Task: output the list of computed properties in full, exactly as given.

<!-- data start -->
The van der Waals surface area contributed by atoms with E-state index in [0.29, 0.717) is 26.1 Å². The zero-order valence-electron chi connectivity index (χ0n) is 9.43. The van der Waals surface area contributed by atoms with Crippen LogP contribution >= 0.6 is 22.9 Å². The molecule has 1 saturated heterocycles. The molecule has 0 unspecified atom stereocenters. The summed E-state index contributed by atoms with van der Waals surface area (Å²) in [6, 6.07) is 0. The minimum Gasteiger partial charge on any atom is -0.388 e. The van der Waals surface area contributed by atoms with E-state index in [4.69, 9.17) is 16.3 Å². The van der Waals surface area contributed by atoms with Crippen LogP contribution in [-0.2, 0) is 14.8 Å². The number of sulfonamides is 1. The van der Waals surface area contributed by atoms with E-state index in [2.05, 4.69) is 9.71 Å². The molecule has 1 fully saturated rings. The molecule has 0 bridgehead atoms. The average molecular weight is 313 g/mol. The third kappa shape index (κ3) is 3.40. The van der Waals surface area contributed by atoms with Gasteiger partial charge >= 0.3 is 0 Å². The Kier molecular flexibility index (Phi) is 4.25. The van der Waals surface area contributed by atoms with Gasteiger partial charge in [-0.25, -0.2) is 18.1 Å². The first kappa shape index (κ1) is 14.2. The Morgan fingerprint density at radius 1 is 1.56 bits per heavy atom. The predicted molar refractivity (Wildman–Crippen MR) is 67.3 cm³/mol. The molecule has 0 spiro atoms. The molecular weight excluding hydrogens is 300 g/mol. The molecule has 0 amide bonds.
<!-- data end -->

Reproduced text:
The van der Waals surface area contributed by atoms with E-state index in [0.29, 0.717) is 26.1 Å². The zero-order valence-electron chi connectivity index (χ0n) is 9.43. The van der Waals surface area contributed by atoms with Crippen LogP contribution >= 0.6 is 22.9 Å². The molecule has 1 saturated heterocycles. The molecule has 0 unspecified atom stereocenters. The summed E-state index contributed by atoms with van der Waals surface area (Å²) in [6, 6.07) is 0. The minimum Gasteiger partial charge on any atom is -0.388 e. The van der Waals surface area contributed by atoms with E-state index in [4.69, 9.17) is 16.3 Å². The van der Waals surface area contributed by atoms with Crippen LogP contribution in [-0.2, 0) is 14.8 Å². The number of sulfonamides is 1. The van der Waals surface area contributed by atoms with E-state index in [2.05, 4.69) is 9.71 Å². The molecule has 1 fully saturated rings. The molecule has 0 bridgehead atoms. The average molecular weight is 313 g/mol. The third kappa shape index (κ3) is 3.40. The van der Waals surface area contributed by atoms with Gasteiger partial charge >= 0.3 is 0 Å². The Kier molecular flexibility index (Phi) is 4.25. The van der Waals surface area contributed by atoms with Gasteiger partial charge in [-0.25, -0.2) is 18.1 Å². The first kappa shape index (κ1) is 14.2. The Morgan fingerprint density at radius 1 is 1.56 bits per heavy atom. The predicted molar refractivity (Wildman–Crippen MR) is 67.3 cm³/mol. The molecule has 0 spiro atoms. The molecular weight excluding hydrogens is 300 g/mol. The molecule has 0 amide bonds.